Catherine Owen and baby Brianny.
A Wanaka mother asked to leave the Queenstown District
Court by Judge Kevin Phillips for breast-feeding her
18-week-old daughter said while she understood the reasoning,
"the way he went about it was not the best".
A spokesman for judges said it might be the first time the
issue had arisen in a New Zealand courtroom.
Catherine Owen was seated near the front of the public
gallery on Tuesday with her daughter, supporting her partner
who was due to appear in court.
No other members of the public were close to her.
However, she was in the judge's direct line of sight.
The baby began to cry, so Ms Owen started breast-feeding her.
Shortly after, Judge Phillips asked: "Why is there a baby
being breast-fed in my courtroom?", at which point a court
bailiff approached Ms Owen, who had already started to leave
"I'm glad I heard him say what he said before the bailiff
came over to me," Ms Owen said.
It would have been a lot more embarrassing to have been
escorted by the bailiff, she said.
She remained in the public waiting area until her partner's
name was called, but decided not to speak to court staff
about the incident.
"There's not much point making a massive deal about it. It's
his courtroom and it doesn't [adhere] to the same rules.
"A few people have said I should lay a complaint."
She had decided not to take the matter further, but said the
embarrassment was caused by "the way he went about it".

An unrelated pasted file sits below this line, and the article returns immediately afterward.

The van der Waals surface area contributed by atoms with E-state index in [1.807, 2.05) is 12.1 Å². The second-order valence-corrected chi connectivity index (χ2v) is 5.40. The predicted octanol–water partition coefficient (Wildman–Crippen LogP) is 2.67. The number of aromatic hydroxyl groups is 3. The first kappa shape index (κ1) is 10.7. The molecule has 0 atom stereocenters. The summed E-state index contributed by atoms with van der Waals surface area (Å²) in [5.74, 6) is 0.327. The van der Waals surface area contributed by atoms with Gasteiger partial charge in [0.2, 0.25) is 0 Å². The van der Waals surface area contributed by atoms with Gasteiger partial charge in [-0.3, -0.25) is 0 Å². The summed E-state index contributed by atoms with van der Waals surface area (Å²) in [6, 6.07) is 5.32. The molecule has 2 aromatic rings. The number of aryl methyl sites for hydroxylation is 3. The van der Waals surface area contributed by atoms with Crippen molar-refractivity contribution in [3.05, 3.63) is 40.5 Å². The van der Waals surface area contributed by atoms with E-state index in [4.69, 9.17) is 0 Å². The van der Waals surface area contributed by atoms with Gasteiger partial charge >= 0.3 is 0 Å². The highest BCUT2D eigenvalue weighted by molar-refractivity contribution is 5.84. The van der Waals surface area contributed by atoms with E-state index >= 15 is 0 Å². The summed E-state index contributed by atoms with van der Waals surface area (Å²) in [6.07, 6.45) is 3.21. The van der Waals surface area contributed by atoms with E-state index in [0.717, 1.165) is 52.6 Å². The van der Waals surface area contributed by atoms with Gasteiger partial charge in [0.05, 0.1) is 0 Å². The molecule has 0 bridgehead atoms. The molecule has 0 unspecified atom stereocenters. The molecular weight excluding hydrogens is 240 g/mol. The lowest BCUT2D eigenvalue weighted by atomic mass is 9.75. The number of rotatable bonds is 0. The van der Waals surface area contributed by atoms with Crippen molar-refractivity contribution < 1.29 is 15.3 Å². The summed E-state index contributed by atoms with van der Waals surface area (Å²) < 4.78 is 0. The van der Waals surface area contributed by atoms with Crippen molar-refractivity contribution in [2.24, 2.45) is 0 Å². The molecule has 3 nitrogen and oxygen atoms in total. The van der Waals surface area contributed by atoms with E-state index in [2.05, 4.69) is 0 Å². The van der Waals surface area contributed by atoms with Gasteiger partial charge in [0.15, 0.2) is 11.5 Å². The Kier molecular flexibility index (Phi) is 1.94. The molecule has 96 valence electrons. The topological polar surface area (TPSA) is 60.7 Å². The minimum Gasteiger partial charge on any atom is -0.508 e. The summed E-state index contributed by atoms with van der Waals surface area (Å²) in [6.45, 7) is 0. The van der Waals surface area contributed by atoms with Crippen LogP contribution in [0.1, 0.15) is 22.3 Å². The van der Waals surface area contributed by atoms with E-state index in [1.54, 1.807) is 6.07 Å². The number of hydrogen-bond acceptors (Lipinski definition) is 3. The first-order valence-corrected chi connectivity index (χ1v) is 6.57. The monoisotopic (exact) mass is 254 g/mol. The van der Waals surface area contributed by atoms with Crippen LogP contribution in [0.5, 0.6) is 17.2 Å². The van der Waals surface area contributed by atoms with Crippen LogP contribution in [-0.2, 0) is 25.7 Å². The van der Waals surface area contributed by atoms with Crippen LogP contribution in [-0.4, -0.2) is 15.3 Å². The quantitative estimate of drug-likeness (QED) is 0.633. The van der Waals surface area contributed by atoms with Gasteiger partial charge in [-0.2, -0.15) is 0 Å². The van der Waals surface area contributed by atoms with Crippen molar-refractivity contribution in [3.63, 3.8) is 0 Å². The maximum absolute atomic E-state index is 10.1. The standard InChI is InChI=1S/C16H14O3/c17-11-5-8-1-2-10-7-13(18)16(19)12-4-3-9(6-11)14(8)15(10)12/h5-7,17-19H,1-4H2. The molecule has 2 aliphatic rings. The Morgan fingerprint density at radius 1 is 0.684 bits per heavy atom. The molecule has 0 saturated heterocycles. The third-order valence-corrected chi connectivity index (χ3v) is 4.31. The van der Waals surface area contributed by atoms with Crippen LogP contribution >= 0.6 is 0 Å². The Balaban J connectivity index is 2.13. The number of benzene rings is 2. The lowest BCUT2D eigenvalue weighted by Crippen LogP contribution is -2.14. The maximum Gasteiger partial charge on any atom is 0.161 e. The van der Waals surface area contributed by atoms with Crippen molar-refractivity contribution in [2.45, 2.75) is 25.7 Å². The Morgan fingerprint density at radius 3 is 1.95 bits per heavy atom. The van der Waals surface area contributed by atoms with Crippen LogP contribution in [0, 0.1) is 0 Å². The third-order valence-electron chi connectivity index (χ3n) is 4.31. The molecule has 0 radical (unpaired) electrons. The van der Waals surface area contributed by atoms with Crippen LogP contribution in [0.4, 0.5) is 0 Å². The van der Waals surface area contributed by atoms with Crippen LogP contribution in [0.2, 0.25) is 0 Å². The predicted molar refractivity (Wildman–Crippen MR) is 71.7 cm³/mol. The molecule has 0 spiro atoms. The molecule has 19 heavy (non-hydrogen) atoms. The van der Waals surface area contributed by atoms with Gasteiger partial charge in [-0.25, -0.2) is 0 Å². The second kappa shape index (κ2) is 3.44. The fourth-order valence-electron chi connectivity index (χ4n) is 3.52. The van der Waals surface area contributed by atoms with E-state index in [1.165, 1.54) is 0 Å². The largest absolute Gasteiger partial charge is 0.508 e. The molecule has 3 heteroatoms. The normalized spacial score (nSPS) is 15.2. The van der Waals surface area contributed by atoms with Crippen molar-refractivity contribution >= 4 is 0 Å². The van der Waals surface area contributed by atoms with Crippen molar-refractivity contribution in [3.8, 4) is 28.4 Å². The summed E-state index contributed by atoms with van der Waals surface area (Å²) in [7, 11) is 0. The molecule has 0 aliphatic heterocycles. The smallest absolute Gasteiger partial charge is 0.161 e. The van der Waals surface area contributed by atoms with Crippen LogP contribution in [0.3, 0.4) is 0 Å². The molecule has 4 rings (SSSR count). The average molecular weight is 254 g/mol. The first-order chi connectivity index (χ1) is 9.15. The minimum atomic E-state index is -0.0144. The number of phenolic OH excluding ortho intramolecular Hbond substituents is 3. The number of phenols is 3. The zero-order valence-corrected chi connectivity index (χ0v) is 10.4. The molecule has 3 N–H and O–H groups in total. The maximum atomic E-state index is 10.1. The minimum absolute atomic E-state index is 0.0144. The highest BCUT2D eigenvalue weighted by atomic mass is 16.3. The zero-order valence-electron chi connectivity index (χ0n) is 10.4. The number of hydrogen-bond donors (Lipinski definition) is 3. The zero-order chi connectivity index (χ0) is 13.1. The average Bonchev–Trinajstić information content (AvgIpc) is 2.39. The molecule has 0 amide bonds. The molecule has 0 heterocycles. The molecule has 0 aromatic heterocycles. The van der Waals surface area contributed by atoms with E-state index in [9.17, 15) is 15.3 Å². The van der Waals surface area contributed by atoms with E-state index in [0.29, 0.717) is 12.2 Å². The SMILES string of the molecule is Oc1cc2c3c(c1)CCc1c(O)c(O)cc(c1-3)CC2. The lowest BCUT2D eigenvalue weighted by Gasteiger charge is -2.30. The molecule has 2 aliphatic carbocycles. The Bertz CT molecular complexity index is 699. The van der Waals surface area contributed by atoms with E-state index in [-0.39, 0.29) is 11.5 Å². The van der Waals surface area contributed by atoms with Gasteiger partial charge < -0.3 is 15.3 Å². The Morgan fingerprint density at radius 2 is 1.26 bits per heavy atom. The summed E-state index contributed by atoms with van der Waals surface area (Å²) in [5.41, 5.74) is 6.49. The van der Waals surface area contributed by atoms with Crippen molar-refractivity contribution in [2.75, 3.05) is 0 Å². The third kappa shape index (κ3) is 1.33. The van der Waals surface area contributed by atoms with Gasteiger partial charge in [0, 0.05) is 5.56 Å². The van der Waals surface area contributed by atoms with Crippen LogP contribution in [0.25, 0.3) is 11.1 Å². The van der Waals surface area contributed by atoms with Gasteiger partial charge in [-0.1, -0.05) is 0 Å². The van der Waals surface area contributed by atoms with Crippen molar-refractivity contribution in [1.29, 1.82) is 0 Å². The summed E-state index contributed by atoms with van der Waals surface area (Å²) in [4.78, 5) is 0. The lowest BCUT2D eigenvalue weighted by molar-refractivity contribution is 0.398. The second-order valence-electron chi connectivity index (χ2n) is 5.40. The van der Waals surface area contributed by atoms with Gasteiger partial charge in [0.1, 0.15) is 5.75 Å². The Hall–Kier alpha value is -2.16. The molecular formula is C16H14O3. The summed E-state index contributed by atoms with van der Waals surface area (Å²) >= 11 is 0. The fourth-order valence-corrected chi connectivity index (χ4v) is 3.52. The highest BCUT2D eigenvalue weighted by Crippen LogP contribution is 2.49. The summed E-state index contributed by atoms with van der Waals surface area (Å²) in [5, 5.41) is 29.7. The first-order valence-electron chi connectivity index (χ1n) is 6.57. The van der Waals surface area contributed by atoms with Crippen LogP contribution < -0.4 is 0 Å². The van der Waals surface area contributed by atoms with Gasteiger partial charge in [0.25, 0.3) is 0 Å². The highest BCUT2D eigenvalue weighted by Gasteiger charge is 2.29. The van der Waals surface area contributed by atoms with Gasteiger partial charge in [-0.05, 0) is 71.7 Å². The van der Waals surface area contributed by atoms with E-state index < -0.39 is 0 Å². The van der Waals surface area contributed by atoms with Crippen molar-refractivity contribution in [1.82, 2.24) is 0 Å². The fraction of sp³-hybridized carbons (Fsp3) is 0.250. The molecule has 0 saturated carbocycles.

Senior judicial communications adviser Neil Billington, of
Wellington, said yesterday judges had a "legal authority" to
run their courtrooms "in a manner that they consider
appropriate to the administration of justice".
"It's based on a legal power that each and every judge has
... Each judge is independent in terms of how they exercise
Mr Billington said while Judge Phillips had the authority to
request Ms Owens leave the courtroom, "I'm not aware an issue
of this nature has arisen before".
"Although courtrooms are open to the public, they're not
'public places' in the usual sense ...where members of the
public are free to do whatever they like."
A Ministry of Health website states that "under the Human
Rights Act, it's illegal for someone to stop you
breast-feeding in public".
Mr Billington said Judge Phillips would not comment on his
decision "and that's the usual situation".
While the Office of the Judicial Conduct Commission dealt
with complaints relating to judicial conduct and matters of
law, the incident fell outside that jurisdiction, Mr
"The mere decision to require someone to leave ... is not a
conduct issue; that's the judge exercising his authority."
A breast-feeding support worker in Queenstown, who preferred
not to be named, said she was unfamiliar with the rules
governing court rooms but felt if a baby was permitted in
court then feeding the baby should also be permitted.
She said if the sound of a baby crying was disrupting the
court, then breast-feeding was "a wonderful way to minimise